Life-of-Pi-3I made a concerted effort to see all of the films nominated for Best Picture before the Oscar ceremony. This effort was made difficult by the Academy in recent years with the addition of five more films and a shortened time frame from announcement to ceremony. Compliments of Rave Cinemas’ discount Tuesdays, however, this effort was more affordable than ever before. After I watched a few movies, I was convinced I hadn’t seen the best picture. I had it in my mind that I was going to see Argo and be swept away by its magnificence. Maybe that could have happened had I not seen Life of Pi first.

I was a little skeptical of a Best Picture nominee in a 3D format. I was familiar with the story, having read the book a few years back. I thought it would make for good cinema, but nothing about it struck me as a three dimensional thrill ride. But Pi’s 3D focuses more on layering scenes with depth rather than throwing objects at the camera for cheap thrills. I suppose this should have been more apparent- Ang Lee is no Michael Bay. My apologizes to Mr. Bay and his fans, but we all know what to expect when we sit down to watch his latest car chase/giant robot/alien invasion picture. Ang Lee on the other hand continues to challenge himself and his audiences by creating films that cross multiple genres. This results in well-constructed, imaginative films that give us new insights into our world.

The narrative establishes a ‘story-teller’ motif in which the adult character of Pi can tell the story of his childhood to a modern day ‘writer’ character. This convention is not altogether new or unusual in narrative storytelling, though in Life of Pi the act of telling a story is such a central theme that this convention is necessary. This starts early with the story of the origin of the name Piscine and how he managed to convince his entire school to call him simply ‘Pi.’ These stories are unique and a bit fantastical, but these are the things we expect when we go to the movies. I want unique and inventive storytelling. Life of Pi delivers this, while simultaneously making us aware of it. Pi tells us that we choose what we wish to believe, particularly when it comes to faith. What Pi chose to believe while stranded at sea for 277 days kept him alive. What we viewers choose to believe largely informs what we take from any movie that we watch.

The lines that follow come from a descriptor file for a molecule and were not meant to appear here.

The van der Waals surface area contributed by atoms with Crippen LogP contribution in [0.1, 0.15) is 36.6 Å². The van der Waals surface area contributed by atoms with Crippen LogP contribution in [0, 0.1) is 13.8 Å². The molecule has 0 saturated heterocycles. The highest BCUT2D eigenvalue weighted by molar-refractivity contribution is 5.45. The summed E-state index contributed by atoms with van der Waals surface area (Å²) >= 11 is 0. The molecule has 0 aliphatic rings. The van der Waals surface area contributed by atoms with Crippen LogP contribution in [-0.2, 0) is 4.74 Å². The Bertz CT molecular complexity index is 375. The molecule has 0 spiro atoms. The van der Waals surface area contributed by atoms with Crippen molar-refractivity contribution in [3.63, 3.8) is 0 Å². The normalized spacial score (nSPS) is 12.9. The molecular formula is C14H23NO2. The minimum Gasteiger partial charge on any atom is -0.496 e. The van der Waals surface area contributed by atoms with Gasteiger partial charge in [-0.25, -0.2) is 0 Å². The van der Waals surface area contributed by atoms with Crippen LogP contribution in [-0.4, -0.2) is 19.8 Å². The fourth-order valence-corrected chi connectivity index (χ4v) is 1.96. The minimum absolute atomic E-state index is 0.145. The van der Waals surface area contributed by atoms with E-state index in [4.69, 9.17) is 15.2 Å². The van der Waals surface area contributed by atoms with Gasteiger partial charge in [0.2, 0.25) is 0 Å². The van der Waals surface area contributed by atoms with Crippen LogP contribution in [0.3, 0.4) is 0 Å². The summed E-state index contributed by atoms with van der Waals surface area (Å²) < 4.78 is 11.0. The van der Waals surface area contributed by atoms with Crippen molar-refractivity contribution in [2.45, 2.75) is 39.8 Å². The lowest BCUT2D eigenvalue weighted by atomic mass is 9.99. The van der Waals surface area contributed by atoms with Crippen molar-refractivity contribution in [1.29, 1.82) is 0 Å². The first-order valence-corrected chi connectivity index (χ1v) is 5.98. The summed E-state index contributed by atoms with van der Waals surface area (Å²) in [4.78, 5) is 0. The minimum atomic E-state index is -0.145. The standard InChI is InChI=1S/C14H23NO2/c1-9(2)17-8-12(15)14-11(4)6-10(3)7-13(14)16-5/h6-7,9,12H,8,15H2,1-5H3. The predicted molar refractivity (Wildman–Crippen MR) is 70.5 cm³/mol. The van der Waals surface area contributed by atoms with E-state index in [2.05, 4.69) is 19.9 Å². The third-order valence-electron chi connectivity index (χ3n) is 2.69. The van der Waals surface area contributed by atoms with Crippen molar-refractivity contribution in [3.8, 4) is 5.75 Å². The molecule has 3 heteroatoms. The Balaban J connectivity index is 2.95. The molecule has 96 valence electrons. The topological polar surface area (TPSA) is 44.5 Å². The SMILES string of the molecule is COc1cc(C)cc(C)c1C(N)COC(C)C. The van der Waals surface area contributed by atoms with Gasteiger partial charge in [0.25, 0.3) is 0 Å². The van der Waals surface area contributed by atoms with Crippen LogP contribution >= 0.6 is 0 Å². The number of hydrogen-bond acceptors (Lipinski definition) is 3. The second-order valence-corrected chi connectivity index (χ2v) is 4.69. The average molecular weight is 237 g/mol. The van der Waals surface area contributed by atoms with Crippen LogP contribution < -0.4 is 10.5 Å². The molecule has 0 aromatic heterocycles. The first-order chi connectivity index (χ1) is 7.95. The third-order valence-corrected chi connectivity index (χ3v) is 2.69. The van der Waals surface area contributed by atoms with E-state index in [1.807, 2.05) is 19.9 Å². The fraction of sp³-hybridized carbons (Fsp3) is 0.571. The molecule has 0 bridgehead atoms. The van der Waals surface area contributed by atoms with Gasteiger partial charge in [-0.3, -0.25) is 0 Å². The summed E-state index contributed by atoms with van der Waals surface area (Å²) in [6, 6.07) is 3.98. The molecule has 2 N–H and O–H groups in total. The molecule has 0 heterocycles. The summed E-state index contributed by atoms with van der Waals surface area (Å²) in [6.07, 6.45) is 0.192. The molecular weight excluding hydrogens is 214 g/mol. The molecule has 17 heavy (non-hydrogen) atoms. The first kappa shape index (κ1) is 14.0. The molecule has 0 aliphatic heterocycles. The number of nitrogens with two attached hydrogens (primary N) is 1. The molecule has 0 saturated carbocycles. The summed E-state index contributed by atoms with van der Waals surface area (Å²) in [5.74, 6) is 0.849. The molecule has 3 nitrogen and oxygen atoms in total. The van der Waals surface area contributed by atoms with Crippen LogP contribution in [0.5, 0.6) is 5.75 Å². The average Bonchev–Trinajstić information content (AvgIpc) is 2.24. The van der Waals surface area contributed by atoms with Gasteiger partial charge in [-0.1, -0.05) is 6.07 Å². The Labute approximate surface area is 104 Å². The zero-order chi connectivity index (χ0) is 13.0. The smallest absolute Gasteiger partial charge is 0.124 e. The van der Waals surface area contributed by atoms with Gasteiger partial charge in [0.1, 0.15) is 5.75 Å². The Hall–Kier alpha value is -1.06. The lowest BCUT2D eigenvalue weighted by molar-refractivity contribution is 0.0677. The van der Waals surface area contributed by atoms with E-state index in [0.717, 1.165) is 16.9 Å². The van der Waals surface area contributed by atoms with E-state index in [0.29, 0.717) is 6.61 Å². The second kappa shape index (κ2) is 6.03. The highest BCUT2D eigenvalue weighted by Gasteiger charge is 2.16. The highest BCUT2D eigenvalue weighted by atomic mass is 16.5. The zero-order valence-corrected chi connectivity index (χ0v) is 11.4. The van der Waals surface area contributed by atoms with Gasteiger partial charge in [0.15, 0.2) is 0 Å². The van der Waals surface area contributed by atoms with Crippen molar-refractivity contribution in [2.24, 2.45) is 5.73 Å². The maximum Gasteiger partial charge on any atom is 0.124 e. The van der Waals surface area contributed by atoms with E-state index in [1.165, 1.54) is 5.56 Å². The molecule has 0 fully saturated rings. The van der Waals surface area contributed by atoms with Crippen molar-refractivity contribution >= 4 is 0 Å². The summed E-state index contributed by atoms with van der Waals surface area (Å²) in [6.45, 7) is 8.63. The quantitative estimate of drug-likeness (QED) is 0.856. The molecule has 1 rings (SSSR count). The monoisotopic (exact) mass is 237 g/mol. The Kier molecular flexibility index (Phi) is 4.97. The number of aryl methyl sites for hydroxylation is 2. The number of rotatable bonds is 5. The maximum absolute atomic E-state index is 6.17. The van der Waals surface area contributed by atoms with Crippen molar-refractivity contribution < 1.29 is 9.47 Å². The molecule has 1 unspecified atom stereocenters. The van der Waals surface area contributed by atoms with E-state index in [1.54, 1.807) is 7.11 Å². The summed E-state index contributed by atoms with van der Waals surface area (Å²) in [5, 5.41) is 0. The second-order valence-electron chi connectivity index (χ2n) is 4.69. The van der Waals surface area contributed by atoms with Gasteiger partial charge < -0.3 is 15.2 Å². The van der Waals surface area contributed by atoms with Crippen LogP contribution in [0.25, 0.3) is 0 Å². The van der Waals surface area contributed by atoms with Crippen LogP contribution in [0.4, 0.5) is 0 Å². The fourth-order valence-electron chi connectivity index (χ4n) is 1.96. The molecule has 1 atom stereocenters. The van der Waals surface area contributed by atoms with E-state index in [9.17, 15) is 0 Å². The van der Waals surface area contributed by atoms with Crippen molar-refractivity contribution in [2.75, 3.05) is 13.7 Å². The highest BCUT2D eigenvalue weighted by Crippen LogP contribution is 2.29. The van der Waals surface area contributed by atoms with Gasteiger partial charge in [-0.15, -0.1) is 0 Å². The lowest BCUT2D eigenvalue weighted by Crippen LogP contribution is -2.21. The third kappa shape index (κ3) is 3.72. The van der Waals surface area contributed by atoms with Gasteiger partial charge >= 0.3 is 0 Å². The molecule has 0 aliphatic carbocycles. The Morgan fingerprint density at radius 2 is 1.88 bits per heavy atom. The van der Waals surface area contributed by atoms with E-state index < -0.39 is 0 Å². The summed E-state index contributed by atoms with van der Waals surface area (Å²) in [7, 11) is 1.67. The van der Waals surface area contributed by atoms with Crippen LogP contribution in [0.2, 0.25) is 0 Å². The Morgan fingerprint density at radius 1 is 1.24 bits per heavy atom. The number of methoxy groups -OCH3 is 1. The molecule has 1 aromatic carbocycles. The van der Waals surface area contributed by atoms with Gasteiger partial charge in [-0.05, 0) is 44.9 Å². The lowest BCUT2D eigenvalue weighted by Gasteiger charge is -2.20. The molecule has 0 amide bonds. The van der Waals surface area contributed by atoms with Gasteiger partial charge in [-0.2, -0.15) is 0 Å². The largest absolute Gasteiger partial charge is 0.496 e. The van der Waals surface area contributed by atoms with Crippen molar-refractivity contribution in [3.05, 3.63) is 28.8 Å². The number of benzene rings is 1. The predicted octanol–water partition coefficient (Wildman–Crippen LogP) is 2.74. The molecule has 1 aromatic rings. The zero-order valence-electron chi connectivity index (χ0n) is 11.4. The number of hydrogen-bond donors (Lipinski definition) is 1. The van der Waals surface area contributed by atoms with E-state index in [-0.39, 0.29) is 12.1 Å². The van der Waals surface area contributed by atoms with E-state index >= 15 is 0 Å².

The imagery that Pi presents is unlike anything seen on film. Pi establishes this with a beautiful series of images overlaid with the opening credits. We are shown a range of unusual creatures that we will eventually come to realize are the principle occupants of the Pondicherry Zoo. Some seem quite alien, a reminder of the vastness of natural life in the world.

The image that made the deepest impression on me occurs when the storm ravages the Japanese freighter transporting the zoo animals and the Patell family. There is a moment when Pi is submerged watching as the massive freighter is swallowed by the ocean. The lights of the ship still glow as it plummets deeper and the shot lingers, the tiny image of a helpless Pi in the foreground as the dying ship falls, taking Pi’s whole life with it to the depths. The weight of that ship in that moment exceeds its standard tonnage as you realize, along with Pi, that nothing will ever be the same again.

I walked out of the theater thinking that I had watched a masterpiece. I’ve never seen a movie I could compare it to. It’s a true original. I didn’t (and still don’t) understand why this originality wasn’t getting more praise. Reviewers praised its visual expertise, but somehow Argo was still gaining all the momentum. I saw Argo four days later and expected something on the level of Pi. It didn’t happen for me. Argo is a fine picture, but it’s just so expected. It uses cinematic techniques that have been used for years. When Siegel and Chambers decide to go to lunch and walk away from the phone, we all know what’s going to happen. It’s going to ring, they won’t be in the office, something will delay their return, and the Argo crew will be in danger of not making their flight. We know this not because we know the true story the film was based on, but because we’ve been watching movies for years and this is something that always happens. It’s a convention that creates suspense, but we’ve seen it.

As the First Lady says, the Oscar goes to Argo. Well deserved. Well done, Mr Affleck. Argo is a crisp, thrilling piece of filmmaking worthy of praise. It just seems too polished and conventional in its storytelling to be singled out as the Best Picture. For an academy that awarded this prize last year to a masterfully original, inventive film, it seems like a step back. Life of Pi, like last year’s The Artist, is a singular film that will be hard to duplicate for years to come.